The Inkscape conversion used in svg2pdf-d seems to work fine with the SVG files generated by Eeschema as well. I’m seeing only minor differences between the SVG→PDF versus PS→PDF conversions, and the SVG→PDF files appear to have truer color. So the SVG approach may be the better one in general.

I’ll add I have added this to the wiki after a bit more testing making significant revisions.

Git again


I’ve finally gotten around to using Git instead of Mercurial on a project. So far it has been uneventful. I still prefer Mercurial because it treats all OSes as first class citizens and because I think the CLI is cleaner. My workflow doesn’t require a lot of branching, but Git fans seem to think it really shines there. My main motivation for going Git on this project is to get some experience with what will likely become the defacto standard DVCS.

I am mostly using git-cola git gui as a GUI frontend. Ironically, git-cola—like Mercurial but unlike Git itself—is Python powered.

The best resource I’ve found so far for working with Git if you already know DVCS fundamentals is Spherical’s “Git for the lazy.” Entp’s “Version Control for Designers” is pretty good too.

Getting good PDF output from KiCad in Linux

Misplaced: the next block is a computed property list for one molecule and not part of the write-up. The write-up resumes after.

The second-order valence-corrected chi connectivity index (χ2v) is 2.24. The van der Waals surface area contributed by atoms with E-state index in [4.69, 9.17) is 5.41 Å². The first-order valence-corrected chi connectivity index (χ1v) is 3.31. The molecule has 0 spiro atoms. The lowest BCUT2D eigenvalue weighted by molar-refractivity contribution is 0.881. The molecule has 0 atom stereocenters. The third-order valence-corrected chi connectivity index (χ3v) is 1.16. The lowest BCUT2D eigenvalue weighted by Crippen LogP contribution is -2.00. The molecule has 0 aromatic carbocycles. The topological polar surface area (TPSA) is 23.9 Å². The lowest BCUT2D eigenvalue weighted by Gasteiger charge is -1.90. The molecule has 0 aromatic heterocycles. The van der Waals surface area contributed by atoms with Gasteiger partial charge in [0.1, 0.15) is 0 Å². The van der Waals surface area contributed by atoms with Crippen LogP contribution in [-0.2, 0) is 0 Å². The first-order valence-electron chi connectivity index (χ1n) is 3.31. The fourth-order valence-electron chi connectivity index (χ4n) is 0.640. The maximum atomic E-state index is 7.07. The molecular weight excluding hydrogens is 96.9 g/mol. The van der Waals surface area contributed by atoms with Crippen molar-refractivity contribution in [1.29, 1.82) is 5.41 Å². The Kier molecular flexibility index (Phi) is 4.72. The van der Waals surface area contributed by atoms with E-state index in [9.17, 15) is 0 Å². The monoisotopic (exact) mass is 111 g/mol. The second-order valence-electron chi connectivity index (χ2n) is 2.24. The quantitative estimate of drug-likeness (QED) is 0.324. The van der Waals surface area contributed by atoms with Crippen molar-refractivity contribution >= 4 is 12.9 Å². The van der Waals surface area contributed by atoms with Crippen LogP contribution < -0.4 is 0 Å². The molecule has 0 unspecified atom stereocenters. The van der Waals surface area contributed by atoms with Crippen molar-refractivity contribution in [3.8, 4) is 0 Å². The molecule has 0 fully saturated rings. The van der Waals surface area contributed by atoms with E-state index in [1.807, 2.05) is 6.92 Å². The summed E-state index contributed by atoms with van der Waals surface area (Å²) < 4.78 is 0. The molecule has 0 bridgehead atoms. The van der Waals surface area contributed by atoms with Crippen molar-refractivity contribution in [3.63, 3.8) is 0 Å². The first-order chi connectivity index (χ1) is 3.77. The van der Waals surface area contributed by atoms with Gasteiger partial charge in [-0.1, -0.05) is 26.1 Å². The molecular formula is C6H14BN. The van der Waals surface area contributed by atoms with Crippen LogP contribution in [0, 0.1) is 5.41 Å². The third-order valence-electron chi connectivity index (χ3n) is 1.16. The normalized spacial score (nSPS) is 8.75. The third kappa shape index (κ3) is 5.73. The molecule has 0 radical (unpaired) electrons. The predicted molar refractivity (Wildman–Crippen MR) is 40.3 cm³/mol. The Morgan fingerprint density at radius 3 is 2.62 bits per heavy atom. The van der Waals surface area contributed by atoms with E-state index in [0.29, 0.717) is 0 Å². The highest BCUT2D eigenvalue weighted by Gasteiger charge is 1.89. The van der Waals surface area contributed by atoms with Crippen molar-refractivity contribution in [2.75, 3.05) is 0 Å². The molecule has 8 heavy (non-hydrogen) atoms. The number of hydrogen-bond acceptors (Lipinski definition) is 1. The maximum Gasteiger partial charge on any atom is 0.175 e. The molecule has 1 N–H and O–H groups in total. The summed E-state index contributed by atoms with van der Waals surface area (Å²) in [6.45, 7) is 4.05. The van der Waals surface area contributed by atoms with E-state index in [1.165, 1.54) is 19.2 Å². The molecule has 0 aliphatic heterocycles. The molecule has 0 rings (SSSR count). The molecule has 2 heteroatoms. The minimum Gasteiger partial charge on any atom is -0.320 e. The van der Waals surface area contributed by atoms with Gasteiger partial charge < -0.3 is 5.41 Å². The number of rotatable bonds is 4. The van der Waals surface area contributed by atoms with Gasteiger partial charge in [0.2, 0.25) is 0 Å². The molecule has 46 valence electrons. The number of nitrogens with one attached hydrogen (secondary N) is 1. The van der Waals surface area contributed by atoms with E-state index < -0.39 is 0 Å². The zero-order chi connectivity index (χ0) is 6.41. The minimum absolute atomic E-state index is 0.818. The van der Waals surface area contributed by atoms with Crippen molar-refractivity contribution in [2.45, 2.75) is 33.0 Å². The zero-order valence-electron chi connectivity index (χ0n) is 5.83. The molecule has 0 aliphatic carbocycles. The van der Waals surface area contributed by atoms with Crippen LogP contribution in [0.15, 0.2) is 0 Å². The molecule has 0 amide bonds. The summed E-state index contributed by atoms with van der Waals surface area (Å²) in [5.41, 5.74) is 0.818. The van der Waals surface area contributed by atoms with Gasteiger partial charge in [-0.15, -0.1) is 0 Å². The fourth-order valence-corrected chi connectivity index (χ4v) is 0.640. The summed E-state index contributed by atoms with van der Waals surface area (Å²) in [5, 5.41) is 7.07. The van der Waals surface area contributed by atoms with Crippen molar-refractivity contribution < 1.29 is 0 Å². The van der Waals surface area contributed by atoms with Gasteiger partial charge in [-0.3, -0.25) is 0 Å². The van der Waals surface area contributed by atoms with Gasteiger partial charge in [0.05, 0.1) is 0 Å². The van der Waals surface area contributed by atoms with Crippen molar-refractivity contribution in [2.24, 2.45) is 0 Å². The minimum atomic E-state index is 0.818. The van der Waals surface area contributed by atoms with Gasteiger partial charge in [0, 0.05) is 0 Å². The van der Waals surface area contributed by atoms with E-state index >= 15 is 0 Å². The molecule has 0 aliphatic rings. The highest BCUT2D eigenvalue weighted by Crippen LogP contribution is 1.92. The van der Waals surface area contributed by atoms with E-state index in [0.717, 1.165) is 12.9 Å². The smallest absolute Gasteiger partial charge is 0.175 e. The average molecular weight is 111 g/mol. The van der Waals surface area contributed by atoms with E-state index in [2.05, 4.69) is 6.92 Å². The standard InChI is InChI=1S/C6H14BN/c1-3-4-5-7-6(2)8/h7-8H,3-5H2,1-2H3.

Update: Turns out SVG might be a better base than PostScript for this. See PDF output from KiCad in Linux from SVG.

I’ve tried to get decent PDF output from KiCad‘s Eeschema a few different ways, but what I’ve found to work most reliably is to first export to PostScript (File > Plot > Plot PostScript) and then use the ps2pdf command from ghostscript to convert to PDF. (The Arch wiki has a good writeup on ps2pdf.)

The biggest problems with this are:

  1. It’s a lot of typing to get the conversion to happen (the minutia of which you won’t have memorized).
  2. It leaves you with both a PostScript and a PDF of the document(s), one of which is likely to get out of sync with the other, which may or may not be in sync with the actual schematic, etc.

To help with this, I use the script below. I drop a copy of it into the root of my KiCad projects and edit the OPTIONS as needed for the project. Then whenever I want PDFs of my schematics, I export PostScript from Eeschema and then click on this script in my file manager. Note that running this script will destroy any *.ps files in the directory—that’s by design.


# DESTRUCTIVELY convert all postscript files
# in working directory to PDF.
# Requires ghostscript.

# Mithat Konar 2013 []

OPTIONS="-dOptimize=true -sPAPERSIZE=11x17"

FILES=$(ls -1 *.ps)

for file in $FILES
  ps2pdf $OPTIONS $file && rm $file

I’ve not tried the script on any PostScript files other than those produced by Eeschema, but I’ve got no reason to think it won’t work on other PS files as well.